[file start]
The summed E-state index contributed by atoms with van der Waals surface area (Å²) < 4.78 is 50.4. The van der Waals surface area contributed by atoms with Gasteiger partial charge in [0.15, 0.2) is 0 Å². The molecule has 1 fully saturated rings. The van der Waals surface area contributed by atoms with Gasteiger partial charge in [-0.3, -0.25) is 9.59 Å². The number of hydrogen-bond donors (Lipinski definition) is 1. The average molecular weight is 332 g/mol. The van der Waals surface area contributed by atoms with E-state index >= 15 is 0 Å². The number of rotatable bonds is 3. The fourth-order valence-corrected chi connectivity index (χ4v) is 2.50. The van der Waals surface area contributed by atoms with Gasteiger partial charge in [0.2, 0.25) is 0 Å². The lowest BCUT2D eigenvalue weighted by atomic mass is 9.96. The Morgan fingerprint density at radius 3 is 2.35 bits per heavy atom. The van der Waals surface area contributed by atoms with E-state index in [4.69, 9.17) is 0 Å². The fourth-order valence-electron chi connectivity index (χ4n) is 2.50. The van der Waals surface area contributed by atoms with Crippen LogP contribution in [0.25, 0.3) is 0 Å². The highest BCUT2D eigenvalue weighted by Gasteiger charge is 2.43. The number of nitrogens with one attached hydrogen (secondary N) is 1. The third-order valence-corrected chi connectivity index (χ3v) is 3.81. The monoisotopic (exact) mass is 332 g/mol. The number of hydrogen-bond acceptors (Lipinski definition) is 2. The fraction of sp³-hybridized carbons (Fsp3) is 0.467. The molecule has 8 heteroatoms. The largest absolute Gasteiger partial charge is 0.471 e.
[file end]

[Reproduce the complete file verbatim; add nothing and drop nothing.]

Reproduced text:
The summed E-state index contributed by atoms with van der Waals surface area (Å²) < 4.78 is 50.4. The van der Waals surface area contributed by atoms with Gasteiger partial charge in [0.15, 0.2) is 0 Å². The molecule has 1 fully saturated rings. The van der Waals surface area contributed by atoms with Gasteiger partial charge in [-0.3, -0.25) is 9.59 Å². The number of hydrogen-bond donors (Lipinski definition) is 1. The average molecular weight is 332 g/mol. The van der Waals surface area contributed by atoms with E-state index >= 15 is 0 Å². The number of rotatable bonds is 3. The fourth-order valence-corrected chi connectivity index (χ4v) is 2.50. The van der Waals surface area contributed by atoms with Gasteiger partial charge in [0.2, 0.25) is 0 Å². The lowest BCUT2D eigenvalue weighted by atomic mass is 9.96. The Morgan fingerprint density at radius 3 is 2.35 bits per heavy atom. The van der Waals surface area contributed by atoms with E-state index in [4.69, 9.17) is 0 Å². The fourth-order valence-electron chi connectivity index (χ4n) is 2.50. The van der Waals surface area contributed by atoms with Crippen LogP contribution in [0.25, 0.3) is 0 Å². The highest BCUT2D eigenvalue weighted by Gasteiger charge is 2.43. The number of nitrogens with one attached hydrogen (secondary N) is 1. The third-order valence-corrected chi connectivity index (χ3v) is 3.81. The monoisotopic (exact) mass is 332 g/mol. The number of hydrogen-bond acceptors (Lipinski definition) is 2. The fraction of sp³-hybridized carbons (Fsp3) is 0.467. The molecule has 8 heteroatoms. The largest absolute Gasteiger partial charge is 0.471 e.